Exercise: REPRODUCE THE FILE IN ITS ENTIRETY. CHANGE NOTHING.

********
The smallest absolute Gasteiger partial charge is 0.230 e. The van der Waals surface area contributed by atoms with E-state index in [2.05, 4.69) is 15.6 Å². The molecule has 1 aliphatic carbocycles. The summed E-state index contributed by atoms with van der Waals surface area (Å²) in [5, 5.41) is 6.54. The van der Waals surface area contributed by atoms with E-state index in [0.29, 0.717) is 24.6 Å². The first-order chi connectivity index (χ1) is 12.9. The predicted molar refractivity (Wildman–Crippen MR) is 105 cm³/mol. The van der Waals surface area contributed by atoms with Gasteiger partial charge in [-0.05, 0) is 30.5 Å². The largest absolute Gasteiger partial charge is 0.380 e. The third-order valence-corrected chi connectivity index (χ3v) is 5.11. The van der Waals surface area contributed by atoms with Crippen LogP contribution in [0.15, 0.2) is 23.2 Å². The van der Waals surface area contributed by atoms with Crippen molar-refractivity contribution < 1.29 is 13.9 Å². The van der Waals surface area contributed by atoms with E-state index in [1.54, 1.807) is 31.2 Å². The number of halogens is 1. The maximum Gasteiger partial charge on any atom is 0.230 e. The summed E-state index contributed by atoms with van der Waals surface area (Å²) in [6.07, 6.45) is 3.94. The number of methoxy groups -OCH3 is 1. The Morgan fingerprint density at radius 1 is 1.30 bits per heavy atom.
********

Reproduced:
The smallest absolute Gasteiger partial charge is 0.230 e. The van der Waals surface area contributed by atoms with E-state index in [2.05, 4.69) is 15.6 Å². The molecule has 1 aliphatic carbocycles. The summed E-state index contributed by atoms with van der Waals surface area (Å²) in [5, 5.41) is 6.54. The van der Waals surface area contributed by atoms with E-state index in [0.29, 0.717) is 24.6 Å². The first-order chi connectivity index (χ1) is 12.9. The predicted molar refractivity (Wildman–Crippen MR) is 105 cm³/mol. The van der Waals surface area contributed by atoms with Gasteiger partial charge in [-0.05, 0) is 30.5 Å². The largest absolute Gasteiger partial charge is 0.380 e. The third-order valence-corrected chi connectivity index (χ3v) is 5.11. The van der Waals surface area contributed by atoms with Crippen LogP contribution in [0.15, 0.2) is 23.2 Å². The van der Waals surface area contributed by atoms with Crippen molar-refractivity contribution < 1.29 is 13.9 Å². The van der Waals surface area contributed by atoms with E-state index in [1.54, 1.807) is 31.2 Å². The number of halogens is 1. The maximum Gasteiger partial charge on any atom is 0.230 e. The summed E-state index contributed by atoms with van der Waals surface area (Å²) in [6.07, 6.45) is 3.94. The number of methoxy groups -OCH3 is 1. The Morgan fingerprint density at radius 1 is 1.30 bits per heavy atom.